As Richard Branson’s right-hand man, William Whitehorn took the space tourism venture, Virgin Galactic, from a mere dream to a project with real spacecraft and its own spaceport. 2014 saw the first commercial flights one hundred miles above the Earth’s surface. Regulation dictated that he hand over to a US-based President (he now chairs a body promoting British expertise in integrated transport), but nobody is better placed to tell the story of Virgin’s role as aviation pioneer.
Previously a search-and-rescue helicopter crewman in the North Sea, William Whitehorn once had to pluck Branson out of danger. He went on to become Virgin Brand Development and Corporate Affairs Director, Branson’s right-hand man.
After working on large scale Virgin projects including the Pendolino train, he took up the post of President of Virgin Galactic. He was at the helm of developing commercial space travel, steering Virgin Galactic from concept to reality. He convinced investors, oversaw technical plans and developed a strategy which will soon lead to daily flights one hundred miles above the Earth’s surface.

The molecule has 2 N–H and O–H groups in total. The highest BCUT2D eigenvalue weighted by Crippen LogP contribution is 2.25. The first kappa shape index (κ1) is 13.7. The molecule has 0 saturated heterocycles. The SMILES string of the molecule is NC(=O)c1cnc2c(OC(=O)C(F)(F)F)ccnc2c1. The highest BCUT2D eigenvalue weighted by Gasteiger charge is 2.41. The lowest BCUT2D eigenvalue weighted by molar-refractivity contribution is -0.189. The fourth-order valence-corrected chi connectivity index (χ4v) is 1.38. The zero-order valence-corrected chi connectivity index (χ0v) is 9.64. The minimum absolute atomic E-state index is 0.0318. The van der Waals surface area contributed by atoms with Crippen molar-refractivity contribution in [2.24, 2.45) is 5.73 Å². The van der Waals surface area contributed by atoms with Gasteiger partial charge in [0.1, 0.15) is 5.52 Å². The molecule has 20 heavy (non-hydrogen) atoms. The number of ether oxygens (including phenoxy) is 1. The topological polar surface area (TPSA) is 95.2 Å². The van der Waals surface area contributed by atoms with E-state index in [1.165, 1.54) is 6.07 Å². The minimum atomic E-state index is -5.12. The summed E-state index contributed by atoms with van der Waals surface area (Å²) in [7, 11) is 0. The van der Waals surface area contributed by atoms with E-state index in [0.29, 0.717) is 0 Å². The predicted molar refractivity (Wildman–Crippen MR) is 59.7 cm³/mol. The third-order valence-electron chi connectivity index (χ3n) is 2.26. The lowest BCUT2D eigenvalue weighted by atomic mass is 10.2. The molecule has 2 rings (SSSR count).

After handing over to a US-based President for the next phase, William Whitehorn has returned to venture capital, brands and communication. He was a founding shareholder of Purplebricks Group PLC. He is Chairman of the Scottish event campus, the Scottish Gallery and Deputy Chairman of Stagecoach Group PLC. He is also Vice President of the Chartered Institute of Logistics and Transport.
Most recently he helped the owners of Clyde Space merge their satellite manufacturing company and put it on a firm footing for global expansion. He also joined the board of The Royal Air Force in 2018.
William Whitehorn draws the distinction between invention and innovation – and argues that with the right incentives, the private sector can create a whole new industrial revolution in space.